Get Thee to the Big City!
I’m garden hungry these days. They told me I just needed a bar so I tried that but I have
a vision of a greenhouse I can’t shake. No, I don’t know about the separatists. And by
that, I mean I truly don’t know. All I know is that sometimes I wear a baseball cap and a
muscle tee when walking down the street and all the people stare and I think something
precious in me gets overexposed and burnt. I dream about a place with different dirt. A
landscape energetic and vast. Dream of a place where I’m not watched instead of a
place where I’m watched in the right way.
shuttle through the same yellow
dusk for four hours 30,000
feet up until night
finally outruns you
goes dark dark on the door
now you understand most of those boys
cruelty and earnestness playing
themselves out of ideas
someone had once told us
first there was light
then a disassociated desire for the light
and no more bodies
The Edge of the Women
At the edge of the women
Some pressure came creeping
and it stayed in my hair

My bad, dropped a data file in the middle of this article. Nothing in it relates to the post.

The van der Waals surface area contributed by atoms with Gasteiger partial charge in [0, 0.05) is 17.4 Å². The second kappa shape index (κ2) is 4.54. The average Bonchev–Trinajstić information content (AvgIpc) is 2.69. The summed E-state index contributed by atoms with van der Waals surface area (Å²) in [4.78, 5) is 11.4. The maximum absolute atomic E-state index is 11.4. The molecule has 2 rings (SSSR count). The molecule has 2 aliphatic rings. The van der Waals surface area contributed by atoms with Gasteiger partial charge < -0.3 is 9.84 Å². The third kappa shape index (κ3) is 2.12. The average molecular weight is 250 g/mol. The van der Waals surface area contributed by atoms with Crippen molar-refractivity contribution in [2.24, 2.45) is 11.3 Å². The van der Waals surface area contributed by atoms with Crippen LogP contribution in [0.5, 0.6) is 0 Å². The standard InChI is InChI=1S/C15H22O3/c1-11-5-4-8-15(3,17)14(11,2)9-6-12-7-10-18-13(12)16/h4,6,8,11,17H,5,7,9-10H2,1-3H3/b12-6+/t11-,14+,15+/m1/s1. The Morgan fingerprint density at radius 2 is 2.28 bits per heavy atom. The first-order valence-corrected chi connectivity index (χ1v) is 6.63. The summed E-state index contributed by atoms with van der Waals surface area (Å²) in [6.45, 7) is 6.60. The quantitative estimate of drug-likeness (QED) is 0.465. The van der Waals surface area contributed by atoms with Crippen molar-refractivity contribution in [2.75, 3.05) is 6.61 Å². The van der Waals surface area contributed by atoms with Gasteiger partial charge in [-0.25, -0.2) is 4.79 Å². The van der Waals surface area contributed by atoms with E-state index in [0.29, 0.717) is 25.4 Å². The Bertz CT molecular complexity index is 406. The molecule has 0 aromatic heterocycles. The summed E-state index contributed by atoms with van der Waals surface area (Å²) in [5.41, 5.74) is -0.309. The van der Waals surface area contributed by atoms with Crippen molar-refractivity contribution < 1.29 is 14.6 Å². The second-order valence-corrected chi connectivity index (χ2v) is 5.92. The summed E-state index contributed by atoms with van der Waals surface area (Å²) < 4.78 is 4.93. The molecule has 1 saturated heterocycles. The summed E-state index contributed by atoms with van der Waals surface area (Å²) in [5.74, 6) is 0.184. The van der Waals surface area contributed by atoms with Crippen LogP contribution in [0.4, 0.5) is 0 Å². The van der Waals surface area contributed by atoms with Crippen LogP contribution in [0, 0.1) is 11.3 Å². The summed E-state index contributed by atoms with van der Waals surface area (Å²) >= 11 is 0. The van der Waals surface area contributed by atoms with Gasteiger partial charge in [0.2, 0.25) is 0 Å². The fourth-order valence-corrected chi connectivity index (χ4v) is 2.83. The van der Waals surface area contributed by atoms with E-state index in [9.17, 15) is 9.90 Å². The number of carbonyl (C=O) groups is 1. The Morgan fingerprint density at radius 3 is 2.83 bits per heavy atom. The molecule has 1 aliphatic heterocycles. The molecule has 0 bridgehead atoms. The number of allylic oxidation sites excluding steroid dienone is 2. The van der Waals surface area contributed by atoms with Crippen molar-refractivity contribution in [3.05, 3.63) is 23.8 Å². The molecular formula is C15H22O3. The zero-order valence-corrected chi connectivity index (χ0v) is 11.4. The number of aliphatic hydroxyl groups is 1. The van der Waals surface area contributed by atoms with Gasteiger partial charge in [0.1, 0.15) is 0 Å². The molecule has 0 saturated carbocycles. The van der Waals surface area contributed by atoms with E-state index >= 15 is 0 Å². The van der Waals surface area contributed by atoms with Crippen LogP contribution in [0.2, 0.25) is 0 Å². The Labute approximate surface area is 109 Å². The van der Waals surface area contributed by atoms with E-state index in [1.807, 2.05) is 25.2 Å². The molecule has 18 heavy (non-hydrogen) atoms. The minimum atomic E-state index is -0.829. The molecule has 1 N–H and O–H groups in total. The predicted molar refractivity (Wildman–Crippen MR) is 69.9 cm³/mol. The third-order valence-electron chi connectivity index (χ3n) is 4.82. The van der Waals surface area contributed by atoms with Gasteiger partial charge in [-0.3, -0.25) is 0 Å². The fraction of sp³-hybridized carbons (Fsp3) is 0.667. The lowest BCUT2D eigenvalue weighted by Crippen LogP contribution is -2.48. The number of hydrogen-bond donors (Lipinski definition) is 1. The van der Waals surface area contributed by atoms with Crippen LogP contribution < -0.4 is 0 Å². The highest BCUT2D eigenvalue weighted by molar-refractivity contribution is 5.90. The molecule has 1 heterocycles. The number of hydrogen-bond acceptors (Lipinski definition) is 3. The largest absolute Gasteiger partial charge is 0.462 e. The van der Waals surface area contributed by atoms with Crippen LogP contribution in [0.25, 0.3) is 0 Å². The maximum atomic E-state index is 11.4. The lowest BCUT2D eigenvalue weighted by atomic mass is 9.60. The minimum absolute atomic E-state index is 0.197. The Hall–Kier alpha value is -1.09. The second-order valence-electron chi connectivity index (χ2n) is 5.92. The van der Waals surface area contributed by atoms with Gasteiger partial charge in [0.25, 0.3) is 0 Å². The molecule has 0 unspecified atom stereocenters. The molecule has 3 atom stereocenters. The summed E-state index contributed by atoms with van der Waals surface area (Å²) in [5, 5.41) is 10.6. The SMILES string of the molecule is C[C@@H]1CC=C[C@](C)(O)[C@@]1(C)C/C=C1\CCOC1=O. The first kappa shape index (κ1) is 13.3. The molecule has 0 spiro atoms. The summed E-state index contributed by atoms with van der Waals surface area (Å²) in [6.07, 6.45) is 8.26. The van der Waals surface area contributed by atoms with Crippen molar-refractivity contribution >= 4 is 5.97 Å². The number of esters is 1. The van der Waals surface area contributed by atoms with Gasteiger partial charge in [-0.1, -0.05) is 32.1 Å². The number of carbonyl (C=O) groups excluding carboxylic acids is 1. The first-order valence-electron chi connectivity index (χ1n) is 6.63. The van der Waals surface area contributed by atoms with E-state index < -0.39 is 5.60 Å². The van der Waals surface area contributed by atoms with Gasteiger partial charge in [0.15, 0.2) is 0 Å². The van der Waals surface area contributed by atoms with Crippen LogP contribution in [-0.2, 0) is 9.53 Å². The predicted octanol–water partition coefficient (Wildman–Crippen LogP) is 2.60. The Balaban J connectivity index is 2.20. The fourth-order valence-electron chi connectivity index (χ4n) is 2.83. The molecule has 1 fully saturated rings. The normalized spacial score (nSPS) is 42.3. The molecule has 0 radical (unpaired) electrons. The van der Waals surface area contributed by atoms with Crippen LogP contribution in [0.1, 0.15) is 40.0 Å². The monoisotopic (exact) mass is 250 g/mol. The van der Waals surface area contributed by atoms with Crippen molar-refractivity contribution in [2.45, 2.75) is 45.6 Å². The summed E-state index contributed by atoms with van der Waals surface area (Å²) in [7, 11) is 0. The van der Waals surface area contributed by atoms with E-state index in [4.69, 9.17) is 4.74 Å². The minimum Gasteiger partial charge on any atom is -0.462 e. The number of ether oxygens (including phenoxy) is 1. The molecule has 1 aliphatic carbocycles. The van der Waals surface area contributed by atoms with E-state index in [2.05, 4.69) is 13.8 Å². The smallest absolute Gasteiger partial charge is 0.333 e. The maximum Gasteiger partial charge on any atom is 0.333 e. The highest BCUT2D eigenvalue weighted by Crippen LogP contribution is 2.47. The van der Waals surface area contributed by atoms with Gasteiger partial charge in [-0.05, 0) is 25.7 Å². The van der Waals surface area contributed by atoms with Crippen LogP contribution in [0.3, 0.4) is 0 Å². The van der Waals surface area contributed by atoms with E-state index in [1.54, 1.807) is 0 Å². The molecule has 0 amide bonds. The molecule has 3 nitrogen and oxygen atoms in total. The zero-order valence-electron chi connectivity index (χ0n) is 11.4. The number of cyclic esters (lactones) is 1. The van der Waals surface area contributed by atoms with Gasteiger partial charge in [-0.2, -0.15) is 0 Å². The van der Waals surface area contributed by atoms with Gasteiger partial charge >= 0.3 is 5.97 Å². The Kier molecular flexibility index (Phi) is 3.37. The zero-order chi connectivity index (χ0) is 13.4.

and my joints
but I couldn’t go back.
I had something else to do --
At the edge I watched others sit
before me in a circle
and I felt the pressure
now, in my temples
and I tired of standing.
We all worked, cross-legged,
on our puzzles (mine was
a rubix cube made of lilac
colored cake). I didn’t know
the cause. Just that being in the center
had made me a fisher
throwing a tiny, gold hook out
and over again and again.
I kept watch with and against
the pressure at the edge.
The sky burned and was heavy. Somehow,
the pressure hurt more the farther
from the center. The women
had their womanness.
I had something else.
I had cake,
a puzzle of it.
Duty left ambiguous, but having to do with the pressure.
I wondered why everyone at the edge
seemed to work so diligently on their puzzles.
I wanted to save the cake for later,
when I would sink into a salt bath
and consume each morsel,
cube by cube,
complexity by sweetness,
that lonely feeling
Laura Houlberg is a multi-medium artist from Portland, Oregon, working primarily in video production, poetry, and collage. Their work is interested in alternative (and often strange) intimacies, the rare sweet-spots of gender, and using surrealism and community to Get at the Thing. She is a poetry editor and interviewer of artists for 1001 Literary Journal. Laura is a graduate of Lewis & Clark College, as well as the Independent Publishing Resource Center’s Poetry Certificate Program — a year long workshop and book arts program which culminated in their chapbook, Cautious Delicious.